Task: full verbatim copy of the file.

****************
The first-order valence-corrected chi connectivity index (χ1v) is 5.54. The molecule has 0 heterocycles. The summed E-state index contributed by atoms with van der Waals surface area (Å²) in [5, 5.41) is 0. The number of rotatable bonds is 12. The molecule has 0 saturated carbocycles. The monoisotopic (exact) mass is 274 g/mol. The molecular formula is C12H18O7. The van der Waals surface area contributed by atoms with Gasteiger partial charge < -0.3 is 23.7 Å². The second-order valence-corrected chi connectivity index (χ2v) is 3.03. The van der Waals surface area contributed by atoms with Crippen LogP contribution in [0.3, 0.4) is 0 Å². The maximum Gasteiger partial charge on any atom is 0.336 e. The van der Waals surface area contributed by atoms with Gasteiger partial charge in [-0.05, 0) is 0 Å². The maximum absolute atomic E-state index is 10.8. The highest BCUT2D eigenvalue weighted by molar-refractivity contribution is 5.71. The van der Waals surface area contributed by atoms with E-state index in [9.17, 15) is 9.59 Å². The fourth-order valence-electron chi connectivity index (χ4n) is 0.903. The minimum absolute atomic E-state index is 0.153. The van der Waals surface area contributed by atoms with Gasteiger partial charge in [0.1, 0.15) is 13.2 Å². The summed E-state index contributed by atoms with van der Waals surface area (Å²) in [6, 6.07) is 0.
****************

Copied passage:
The first-order valence-corrected chi connectivity index (χ1v) is 5.54. The molecule has 0 heterocycles. The summed E-state index contributed by atoms with van der Waals surface area (Å²) in [5, 5.41) is 0. The number of rotatable bonds is 12. The molecule has 0 saturated carbocycles. The monoisotopic (exact) mass is 274 g/mol. The molecular formula is C12H18O7. The van der Waals surface area contributed by atoms with Gasteiger partial charge < -0.3 is 23.7 Å². The second-order valence-corrected chi connectivity index (χ2v) is 3.03. The van der Waals surface area contributed by atoms with Crippen LogP contribution in [0.3, 0.4) is 0 Å². The maximum Gasteiger partial charge on any atom is 0.336 e. The van der Waals surface area contributed by atoms with Gasteiger partial charge in [-0.05, 0) is 0 Å². The maximum absolute atomic E-state index is 10.8. The highest BCUT2D eigenvalue weighted by molar-refractivity contribution is 5.71. The van der Waals surface area contributed by atoms with E-state index in [9.17, 15) is 9.59 Å². The fourth-order valence-electron chi connectivity index (χ4n) is 0.903. The minimum absolute atomic E-state index is 0.153. The van der Waals surface area contributed by atoms with Gasteiger partial charge in [0.1, 0.15) is 13.2 Å². The summed E-state index contributed by atoms with van der Waals surface area (Å²) in [6, 6.07) is 0.